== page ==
RECORD REVIEWS – INTRO – 9TH DECEMBER 1967


RICK SANDERS FROM INTRO MAGAZINE BLOWS HIS MIND ON THE LATEST RECORD RELEASES


THE HERD – “Paradise Lost”
Fasten your safety belts and open your earholes for what has to be a top ten shot from The Herd. Steaming full-speed ahead in the wake of “From The Underworld”, “Paradise Lost” starts off by hitting you full in the face with a blast of burlesque show / strip tease music.

Then the mood changes and we’re back to the pop-classical sound featured on their first hit. Great noises – and lead singer Peter Frampton throws himself into the fray with vocal guns blazing.

From which you’ll guess that this single isn’t in the dark, moody vein of “Underworld”; but you can bet your last devalued halfpenny it’ll go booming up the charts just the same!



THE LOVIN’ SPOONFUL – “She’s Still A Mystery”
It surely is a small mystery why a great group like The Spoonful suddenly dropped out of chart favour after such hits as “Daydream” and “Summer In The City”. Still, that’s the way it is, and I don’t see this single winning back the missing millions.

It’s nowhere near as good as previous stuff. Written by lead singer John Sebastian, it seems to have become bogged down in the muddy arrangement. The heavy backing just doesn’t get off the ground, and the record gets smothered in its own sound.

The Spoonful are at their best with either powerful beat or whimsical tunefulness. This falls between the two and misses out all along the way. A pity.

THE AYNSLEY DUNBAR RETALIATION – “Warning”
It’s another field day for blues addicts. And yet again it comes from a group headed by a refugee from the John Mayall band. This time, it’s drummer Aynsley Dunbar.

“Warning” is just what the title suggests: a hard, brooding song with a stop beat and menacing singing from Vic Brox (who used to have one of the best groups in England himself a couple of years ago).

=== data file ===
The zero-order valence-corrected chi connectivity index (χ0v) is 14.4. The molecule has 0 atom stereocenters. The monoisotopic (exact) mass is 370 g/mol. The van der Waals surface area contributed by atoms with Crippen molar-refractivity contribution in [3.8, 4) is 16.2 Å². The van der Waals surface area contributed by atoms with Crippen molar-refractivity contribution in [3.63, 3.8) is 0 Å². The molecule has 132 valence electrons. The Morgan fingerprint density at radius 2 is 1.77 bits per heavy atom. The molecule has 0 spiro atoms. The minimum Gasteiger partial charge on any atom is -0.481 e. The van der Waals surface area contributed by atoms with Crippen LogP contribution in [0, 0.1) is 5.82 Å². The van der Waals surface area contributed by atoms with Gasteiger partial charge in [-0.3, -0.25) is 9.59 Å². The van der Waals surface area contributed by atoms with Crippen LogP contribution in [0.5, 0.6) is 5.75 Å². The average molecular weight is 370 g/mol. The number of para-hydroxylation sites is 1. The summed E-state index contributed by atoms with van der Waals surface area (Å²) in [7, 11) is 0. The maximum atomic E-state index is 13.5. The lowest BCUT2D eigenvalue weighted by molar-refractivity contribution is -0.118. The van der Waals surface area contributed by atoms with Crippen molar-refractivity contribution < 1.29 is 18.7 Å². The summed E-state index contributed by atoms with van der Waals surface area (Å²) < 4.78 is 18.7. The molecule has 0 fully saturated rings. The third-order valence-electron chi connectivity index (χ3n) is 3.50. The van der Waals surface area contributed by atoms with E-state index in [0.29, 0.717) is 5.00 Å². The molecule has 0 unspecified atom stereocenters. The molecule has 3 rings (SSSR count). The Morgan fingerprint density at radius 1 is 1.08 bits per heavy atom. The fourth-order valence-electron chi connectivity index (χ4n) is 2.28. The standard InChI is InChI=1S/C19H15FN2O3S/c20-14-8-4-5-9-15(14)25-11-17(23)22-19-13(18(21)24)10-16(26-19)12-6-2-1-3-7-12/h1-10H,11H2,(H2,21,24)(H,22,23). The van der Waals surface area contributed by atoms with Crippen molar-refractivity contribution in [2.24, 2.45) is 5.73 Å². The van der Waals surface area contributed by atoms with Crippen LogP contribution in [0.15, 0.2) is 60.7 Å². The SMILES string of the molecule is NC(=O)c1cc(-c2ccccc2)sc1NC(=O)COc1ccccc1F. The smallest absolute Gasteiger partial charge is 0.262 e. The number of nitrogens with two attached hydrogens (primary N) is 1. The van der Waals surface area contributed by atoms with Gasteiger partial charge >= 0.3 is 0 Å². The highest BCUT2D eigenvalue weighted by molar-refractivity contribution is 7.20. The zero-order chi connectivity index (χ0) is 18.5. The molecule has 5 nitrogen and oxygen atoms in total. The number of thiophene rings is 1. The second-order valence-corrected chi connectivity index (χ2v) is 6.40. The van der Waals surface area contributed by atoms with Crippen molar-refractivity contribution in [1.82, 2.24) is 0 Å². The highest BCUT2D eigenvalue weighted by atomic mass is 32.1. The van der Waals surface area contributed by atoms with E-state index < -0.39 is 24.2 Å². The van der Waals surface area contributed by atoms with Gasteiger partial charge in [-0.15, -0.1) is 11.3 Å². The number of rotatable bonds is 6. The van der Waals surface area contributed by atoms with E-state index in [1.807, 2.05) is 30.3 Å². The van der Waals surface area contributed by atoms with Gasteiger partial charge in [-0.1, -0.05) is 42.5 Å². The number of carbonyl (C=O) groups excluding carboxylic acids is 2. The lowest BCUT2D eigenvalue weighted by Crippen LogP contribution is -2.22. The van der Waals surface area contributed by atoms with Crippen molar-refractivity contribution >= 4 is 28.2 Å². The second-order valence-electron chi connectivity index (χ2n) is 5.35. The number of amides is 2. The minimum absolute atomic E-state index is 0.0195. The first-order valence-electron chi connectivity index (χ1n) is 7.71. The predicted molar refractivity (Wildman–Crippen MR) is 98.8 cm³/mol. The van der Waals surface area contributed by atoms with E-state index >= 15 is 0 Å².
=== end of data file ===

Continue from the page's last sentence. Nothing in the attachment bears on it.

Lead guitarist John Morshead is impressive with his neat, wailing riffs, and all told, Retaliation have made a more than impressive record which should blow many minds.

THE JEFFERSON AIRPLANE – “Ballad Of You And Me And Pooniel
This wondrous single should attract a horde of Airplane worshippers. It’s a driving up-tempo number with a great beat, biting bottleneck guitar (where the guitarist puts a metal tube on little finger of his left hand and instead of conventional fingering, slides it on the strings – like “Little Red Rooster”).

But the outstanding feature of this single is the singing – a glorious tapestry of sound with exciting, intertwining harmonies. The only thing to fault is the feedback; they overdo it somewhat.

However, it’s still a fine record and should increase The Airplane’s reputation as one of the best groups in the business.

GEORGIE FAME – “Ballad Of Bonnie And Clyde”
What a record! It’s the epic of Bonnie and Clyde put into a chunky song, full to the brim with wry, tragi-comic lyrics and played in a style that’s a mixture of Country and Western, Dixieland and beat.

Not forgetting the rattle of machine guns, police sirens and screeching cars! Like the film, this record has an original flavour.

Bonnie and Clyde have reached folk-hero proportions now; Georgie Fame is singing and playing with no holds barred, and sounds as if he’s really enjoying it. Adds up to what must be one of Georgie’s biggest hits.

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